You might not be a fan of Virgil Abloh and his copycat practices, but one thing is sure: he delivers substance to Louis Vuitton‘s menswear (which sadly can’t be said of Nicolas Ghesquière’s recent seasons for women…). Abloh’s autumn-winter 2021 line-up seems to be his most personal to date, bringing conversations you would never really see at Vuitton. His sixth collection, named ‘Ebonics,’ came with a film directed by Josh Johnson that was powerfully centered on spoken word and performance, a call to radical thinking through the lens of menswear. Amongst the words delivered by Saul Williams and Kai Isiah Jamal were these: “Deconstruct the narratives… make spaces”; “Take down the walls, unravel the mysteries. Make it up to me.” And: “As Black people, as trans people, as marginalized people, the world is here for our taking, for it takes so much from us.” Abloh has mustered an educational encyclopedia of answers to the ineluctable questions that have been troubling all designers: over the point of fashion, of shows, of making clothes in the face of the Black Lives Matter movement and all the crises that blew up in humanity’s face last year. “We’re still reeling,” he said, in a telephone call with Vogue. “We sat through so many heavy conversations in 2020, some so heated that things can’t be discussed anymore. But fashion can do this. Shows can do this.” Abloh’s belief in clear-eyed boyhood innocence – that grace period before awareness of socio-cultural biases sets in – has always been an inspiration signalled in his Vuitton collections and campaigns. “I start from the wonderment of boys. When you’re a boy there’s one thing that adults ask you: What do you want to be when you grow up? And you say artist, lawyer, doctor, football player, fighter pilot. But then, if I ask what does a doctor look like? There’s a knee-jerk. That’s where we can learn.” His point, spelled out amongst the stack of literature he releases with each collection, is this: “Fashion has the power to de-program these dress codes and impact possibilities.” The multi-level consciousness, and his ambition to educate, include, and create aspiration is down-to-earth in one direction, and high-flown in many others. “Tourist vs. Purist,” the slogan he wrote when he entered Louis Vuitton in 2018 returned on bags this season. “It’s my organizing principle for my point of view when I make things. A tourist is someone who’s eager to learn, who wants to see the Eiffel Tower when they come to Paris. The purist is the person who knows everything about everything.” Abloh exerts his positionality as both – the outsider who became the insider; the man with the power to bring young people with him into the former exclusion zone of high fashion.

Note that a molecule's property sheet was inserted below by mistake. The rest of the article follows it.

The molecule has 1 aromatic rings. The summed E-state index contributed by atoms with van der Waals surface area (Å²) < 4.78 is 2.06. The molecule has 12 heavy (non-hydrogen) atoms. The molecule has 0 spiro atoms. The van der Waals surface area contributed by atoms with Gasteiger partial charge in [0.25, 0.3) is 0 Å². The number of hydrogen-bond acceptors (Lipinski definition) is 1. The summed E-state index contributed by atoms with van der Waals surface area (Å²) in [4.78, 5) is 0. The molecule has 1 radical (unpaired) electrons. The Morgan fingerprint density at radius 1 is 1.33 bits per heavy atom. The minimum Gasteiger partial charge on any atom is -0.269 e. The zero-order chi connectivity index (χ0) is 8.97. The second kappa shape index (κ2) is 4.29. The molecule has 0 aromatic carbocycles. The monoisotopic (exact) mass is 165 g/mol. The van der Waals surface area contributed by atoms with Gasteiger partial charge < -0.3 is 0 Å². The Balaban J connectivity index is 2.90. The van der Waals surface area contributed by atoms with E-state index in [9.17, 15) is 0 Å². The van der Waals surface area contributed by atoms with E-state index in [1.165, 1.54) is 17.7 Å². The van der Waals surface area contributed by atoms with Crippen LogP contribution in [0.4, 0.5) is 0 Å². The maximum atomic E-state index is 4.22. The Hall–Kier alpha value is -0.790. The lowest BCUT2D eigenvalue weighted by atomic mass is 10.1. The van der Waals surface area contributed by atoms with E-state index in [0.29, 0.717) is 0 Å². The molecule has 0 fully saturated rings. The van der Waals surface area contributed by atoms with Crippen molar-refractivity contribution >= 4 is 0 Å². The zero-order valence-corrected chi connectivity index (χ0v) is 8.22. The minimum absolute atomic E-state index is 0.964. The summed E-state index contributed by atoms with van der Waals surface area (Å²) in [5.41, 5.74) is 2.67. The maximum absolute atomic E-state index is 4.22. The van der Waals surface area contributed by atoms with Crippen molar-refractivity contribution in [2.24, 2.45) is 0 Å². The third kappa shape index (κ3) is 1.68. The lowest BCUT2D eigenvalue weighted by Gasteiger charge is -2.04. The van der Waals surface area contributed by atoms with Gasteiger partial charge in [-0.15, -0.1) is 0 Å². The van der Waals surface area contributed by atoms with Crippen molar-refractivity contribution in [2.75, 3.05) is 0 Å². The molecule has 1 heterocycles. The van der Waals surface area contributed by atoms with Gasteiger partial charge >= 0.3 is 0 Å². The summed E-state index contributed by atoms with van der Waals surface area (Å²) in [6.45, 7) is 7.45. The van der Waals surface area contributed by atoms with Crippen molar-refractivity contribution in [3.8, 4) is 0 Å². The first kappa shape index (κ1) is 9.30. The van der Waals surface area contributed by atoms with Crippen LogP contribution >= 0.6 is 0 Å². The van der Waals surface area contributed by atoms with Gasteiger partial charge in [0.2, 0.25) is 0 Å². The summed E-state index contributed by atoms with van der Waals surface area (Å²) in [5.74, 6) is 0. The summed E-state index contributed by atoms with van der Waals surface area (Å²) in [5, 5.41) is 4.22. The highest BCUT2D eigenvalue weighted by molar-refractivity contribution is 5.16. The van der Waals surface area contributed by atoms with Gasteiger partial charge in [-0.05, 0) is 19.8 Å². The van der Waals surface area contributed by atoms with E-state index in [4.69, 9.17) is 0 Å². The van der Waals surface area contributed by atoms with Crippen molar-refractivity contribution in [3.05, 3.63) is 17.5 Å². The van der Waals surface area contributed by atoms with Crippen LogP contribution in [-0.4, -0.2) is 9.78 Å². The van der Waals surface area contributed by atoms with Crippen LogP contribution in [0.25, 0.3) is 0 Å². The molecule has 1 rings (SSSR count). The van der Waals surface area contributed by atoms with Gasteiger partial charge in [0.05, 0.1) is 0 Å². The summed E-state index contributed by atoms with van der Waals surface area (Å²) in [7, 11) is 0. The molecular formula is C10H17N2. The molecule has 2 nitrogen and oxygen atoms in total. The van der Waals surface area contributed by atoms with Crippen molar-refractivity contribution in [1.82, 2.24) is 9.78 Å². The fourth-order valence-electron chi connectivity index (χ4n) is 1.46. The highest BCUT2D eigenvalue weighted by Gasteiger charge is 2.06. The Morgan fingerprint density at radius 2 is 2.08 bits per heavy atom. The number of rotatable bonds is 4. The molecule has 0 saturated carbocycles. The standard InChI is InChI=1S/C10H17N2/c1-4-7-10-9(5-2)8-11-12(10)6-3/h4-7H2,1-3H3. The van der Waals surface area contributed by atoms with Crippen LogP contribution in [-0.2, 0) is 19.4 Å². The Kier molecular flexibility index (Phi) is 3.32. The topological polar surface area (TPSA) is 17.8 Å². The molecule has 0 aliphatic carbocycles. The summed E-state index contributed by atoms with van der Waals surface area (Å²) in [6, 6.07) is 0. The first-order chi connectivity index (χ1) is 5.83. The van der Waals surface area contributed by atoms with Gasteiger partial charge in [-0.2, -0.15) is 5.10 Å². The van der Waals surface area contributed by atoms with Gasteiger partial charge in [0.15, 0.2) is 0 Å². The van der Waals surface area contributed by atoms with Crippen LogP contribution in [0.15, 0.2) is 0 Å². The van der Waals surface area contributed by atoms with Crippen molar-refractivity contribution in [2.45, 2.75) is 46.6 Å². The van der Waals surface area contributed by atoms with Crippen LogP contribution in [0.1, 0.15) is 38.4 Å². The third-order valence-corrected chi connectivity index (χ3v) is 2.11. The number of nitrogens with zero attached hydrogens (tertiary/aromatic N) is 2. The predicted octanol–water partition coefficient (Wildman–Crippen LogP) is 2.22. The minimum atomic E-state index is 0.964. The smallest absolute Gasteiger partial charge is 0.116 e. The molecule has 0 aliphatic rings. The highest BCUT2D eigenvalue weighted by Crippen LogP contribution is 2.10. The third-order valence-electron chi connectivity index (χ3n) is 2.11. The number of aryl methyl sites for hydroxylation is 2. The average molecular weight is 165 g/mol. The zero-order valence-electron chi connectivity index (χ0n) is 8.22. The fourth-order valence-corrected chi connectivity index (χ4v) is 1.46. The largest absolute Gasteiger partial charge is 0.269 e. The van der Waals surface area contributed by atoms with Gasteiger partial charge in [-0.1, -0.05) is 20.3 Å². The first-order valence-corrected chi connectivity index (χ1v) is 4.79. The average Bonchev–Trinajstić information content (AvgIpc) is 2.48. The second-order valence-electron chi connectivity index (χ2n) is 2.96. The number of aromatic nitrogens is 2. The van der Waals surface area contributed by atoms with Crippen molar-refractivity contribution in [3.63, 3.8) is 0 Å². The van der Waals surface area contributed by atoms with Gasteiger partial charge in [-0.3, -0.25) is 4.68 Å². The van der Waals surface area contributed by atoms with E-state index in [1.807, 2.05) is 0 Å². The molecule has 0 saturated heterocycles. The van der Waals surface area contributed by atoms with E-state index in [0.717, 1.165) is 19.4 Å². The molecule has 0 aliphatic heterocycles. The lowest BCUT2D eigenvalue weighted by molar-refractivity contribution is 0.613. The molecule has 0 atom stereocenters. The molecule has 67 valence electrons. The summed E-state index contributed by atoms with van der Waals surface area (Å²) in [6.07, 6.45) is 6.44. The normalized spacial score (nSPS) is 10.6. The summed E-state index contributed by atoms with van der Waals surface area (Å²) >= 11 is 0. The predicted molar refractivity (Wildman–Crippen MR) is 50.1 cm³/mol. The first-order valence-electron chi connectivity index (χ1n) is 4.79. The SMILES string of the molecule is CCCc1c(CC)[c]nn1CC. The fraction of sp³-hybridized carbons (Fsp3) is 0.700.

There’s lot to unpack, from the Louis Vuitton baggage (some of it in the shape of carrier bags, potato sacks, an LV ‘Keepall’ in the form of a plane) to the symbolic reconfigurations of masculine archetypes, to the challenging of ownership of sources that Abloh built into the clothes. “There are a lot of stories mixing cultures,” he said. “And from that, a new language will be created.” Cool, considered, chic, and flowing with floor-length coats, easy slim tailoring, African draped wraps, kilts, and Western hats – styled by the super-stylist, Ibrahim Kamara – it plainly makes for Abloh’s best collection for the house since he arrived in 2018. And his most autobiographical yet -an exploration of his African heritage and of what it means to be at the pinnacle of a career in Europe as a Black American creative director. “When I grew up, my father wore Kente cloth, with nothing beneath it, to family weddings, funerals, graduations,” he said. “When he went to an American wedding, he wore a suit. I merged those two together, celebrating my Ghanaian culture.” Add LV patterns to the cloth, drape it, then pair and compare it again with tartan checks, and the result is indeed something new. So too, the diagonal green-on-white print on a leather motocross suit. “A memory of the wax print fabric my mom had around the house when I was growing up,” he chuckled. “She was the one who taught me to sew; and she had learned it with a tailor in Ghana.” The collection is a powerful and beautiful statement. Abloh concluded, “I’m an optimist. The future is yet to be decided.”
“Live” collage by Edward Kanarecki.